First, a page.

10 Mindblowing GIFs That Explain the Theory of Everything


"Where did we come from? How did the universe come into being? Are we alone in the universe? Is there alien life out there? What is the future of the human race?" Such questions are at the heart of renowned physicist and cosmologist Stephen Hawking's life's work. They also drive this year's blockbuster hit The Theory of Everything.

The film, directed by James Marsh and starring Eddie Redmayne, tells the story of Hawking's inspirational and dramatic personal and professional journey. While it offers a riveting and detailed portrait of Hawking's life, health and relationships, it glosses over many intricacies of his scientific ideas.

And understandably so. The details of Hawking's work, which are rooted in relativity and quantum mechanics, are obscured in a labyrinth of equations and abstractions. In his career, Hawking focused on three fundamental questions: How was the universe created? What happens inside a black hole? What is unifying physical law that governs the entire universe? For the layman, understanding these can seem a daunting task.

However, if you loved The Theory of Everything and are intrigued yet confused by the actual science the film touches on, there's hope. Here is the essence of Hawking's work, explained in 10 gifs:

How was the universe created?

Near the start of The Theory of Everything, a bullish young Hawking declares, "Time is my topic!" What he meant was that his Ph.D. — his first major scientific investigation — would focus on one of the most enduring and profound questions humans have asked throughout the history of our existence: Does the universe have a beginning, or is it eternal?

An expanding universe

Scientists first started answering this question early in the 20th century when Albert Einstein devised the laws of relativity. These laws predicted that space itself must be expanding, a property that was confirmed by the observations of several scientists. 

Belgian scientist Georges Lemaître then asked: If all the galaxies in the universe are rushing away from each other, what happens when you rewind the clock? He reasoned that the further back in time you go, the smaller the universe was. So at one point in time, all of the universe must have been squeezed into one point in space, called a singularity.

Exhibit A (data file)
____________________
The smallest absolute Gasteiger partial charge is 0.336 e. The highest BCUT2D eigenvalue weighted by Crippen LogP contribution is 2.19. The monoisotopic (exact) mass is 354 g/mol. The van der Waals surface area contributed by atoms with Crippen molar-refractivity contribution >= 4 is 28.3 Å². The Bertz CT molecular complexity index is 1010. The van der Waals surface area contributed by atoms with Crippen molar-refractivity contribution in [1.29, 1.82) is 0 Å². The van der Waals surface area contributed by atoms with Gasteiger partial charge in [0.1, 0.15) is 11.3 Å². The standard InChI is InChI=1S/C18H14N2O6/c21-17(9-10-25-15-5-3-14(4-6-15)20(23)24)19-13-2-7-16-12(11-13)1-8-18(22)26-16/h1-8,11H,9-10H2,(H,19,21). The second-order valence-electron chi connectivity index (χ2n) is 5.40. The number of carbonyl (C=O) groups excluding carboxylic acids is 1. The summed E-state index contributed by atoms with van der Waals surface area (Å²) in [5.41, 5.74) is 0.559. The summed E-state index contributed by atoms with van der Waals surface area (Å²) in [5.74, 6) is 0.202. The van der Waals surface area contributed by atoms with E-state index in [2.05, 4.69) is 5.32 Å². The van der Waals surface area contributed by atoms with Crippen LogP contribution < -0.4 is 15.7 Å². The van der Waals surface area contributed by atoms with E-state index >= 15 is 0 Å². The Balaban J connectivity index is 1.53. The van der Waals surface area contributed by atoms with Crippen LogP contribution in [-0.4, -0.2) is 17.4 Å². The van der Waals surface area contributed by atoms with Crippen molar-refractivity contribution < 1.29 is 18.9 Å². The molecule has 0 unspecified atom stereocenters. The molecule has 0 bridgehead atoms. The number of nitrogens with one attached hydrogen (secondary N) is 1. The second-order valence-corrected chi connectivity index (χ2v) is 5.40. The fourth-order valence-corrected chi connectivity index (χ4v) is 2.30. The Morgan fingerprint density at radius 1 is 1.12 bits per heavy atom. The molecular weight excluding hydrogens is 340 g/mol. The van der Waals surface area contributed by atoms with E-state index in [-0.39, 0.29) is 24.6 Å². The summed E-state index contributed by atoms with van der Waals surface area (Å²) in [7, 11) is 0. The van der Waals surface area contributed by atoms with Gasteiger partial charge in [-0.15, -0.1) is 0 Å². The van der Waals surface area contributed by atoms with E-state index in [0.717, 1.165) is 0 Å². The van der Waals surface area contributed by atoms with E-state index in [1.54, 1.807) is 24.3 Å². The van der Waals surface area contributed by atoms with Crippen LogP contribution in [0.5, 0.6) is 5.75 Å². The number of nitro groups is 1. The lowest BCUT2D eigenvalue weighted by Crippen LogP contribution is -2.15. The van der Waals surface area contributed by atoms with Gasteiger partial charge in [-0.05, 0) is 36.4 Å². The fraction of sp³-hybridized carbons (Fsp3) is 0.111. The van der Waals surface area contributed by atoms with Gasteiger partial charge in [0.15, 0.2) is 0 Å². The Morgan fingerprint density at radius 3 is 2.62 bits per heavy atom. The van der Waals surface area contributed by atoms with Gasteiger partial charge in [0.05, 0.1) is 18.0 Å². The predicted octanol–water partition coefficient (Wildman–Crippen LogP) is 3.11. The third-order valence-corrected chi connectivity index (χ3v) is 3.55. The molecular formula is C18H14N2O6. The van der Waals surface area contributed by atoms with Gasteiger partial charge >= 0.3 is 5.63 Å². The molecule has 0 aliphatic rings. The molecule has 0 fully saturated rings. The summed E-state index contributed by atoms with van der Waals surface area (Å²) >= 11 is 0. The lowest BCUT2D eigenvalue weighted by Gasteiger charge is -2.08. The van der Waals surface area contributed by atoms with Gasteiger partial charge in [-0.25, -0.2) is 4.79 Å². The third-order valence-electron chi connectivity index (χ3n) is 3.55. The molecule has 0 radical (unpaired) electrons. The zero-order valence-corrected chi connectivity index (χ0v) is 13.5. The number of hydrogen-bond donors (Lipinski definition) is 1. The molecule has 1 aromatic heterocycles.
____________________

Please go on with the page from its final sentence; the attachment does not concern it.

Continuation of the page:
Lemaître was alluding to the Big Bang. During his Ph.D., Hawking would try to show that this was a correct model of the universe, according to math. To do this, he would need to account for two competing models that proposed that the universe was eternal: the Steady State universe and the "bouncing" universe.

A steady sate universe

Fred Hoyle, one of Hawking's peers at Cambridge, was a strong advocate of a Steady State universe. In this model, new matter is created as the universe expands, so over time, space would look more or less the same in every direction. Steady State theory avoids the need for the universe to have a beginning.

Adapted from Dave Whyte

A bouncing universe

Another theory favored by several scientists including Evgeny Lifshitz and Isaak Khalatnikov stated that the universe could not collapse into a single point because matter is distributed irregularly. Instead, the universe bounces back and expands any time it shrinks to a small enough volume:

Adapted from Geek3

A Big Bang universe

In response, Hawking worked with London physicist Roger Penrose to show that singularities could be real features of the universe, not just mathematical artifacts. Using the equations of relativity, first they showed that stars didn't need to be perfect spheres to collapse into a single point. They then applied the math to the entire universe itself and showed that a Big Bang singularity existed, no matter how they modeled the distribution of matter inside of it. 

At the same time, other scientists made several independent observations that also supported the Big Bang model, confirming that time had a beginning.

Adapted from Geek3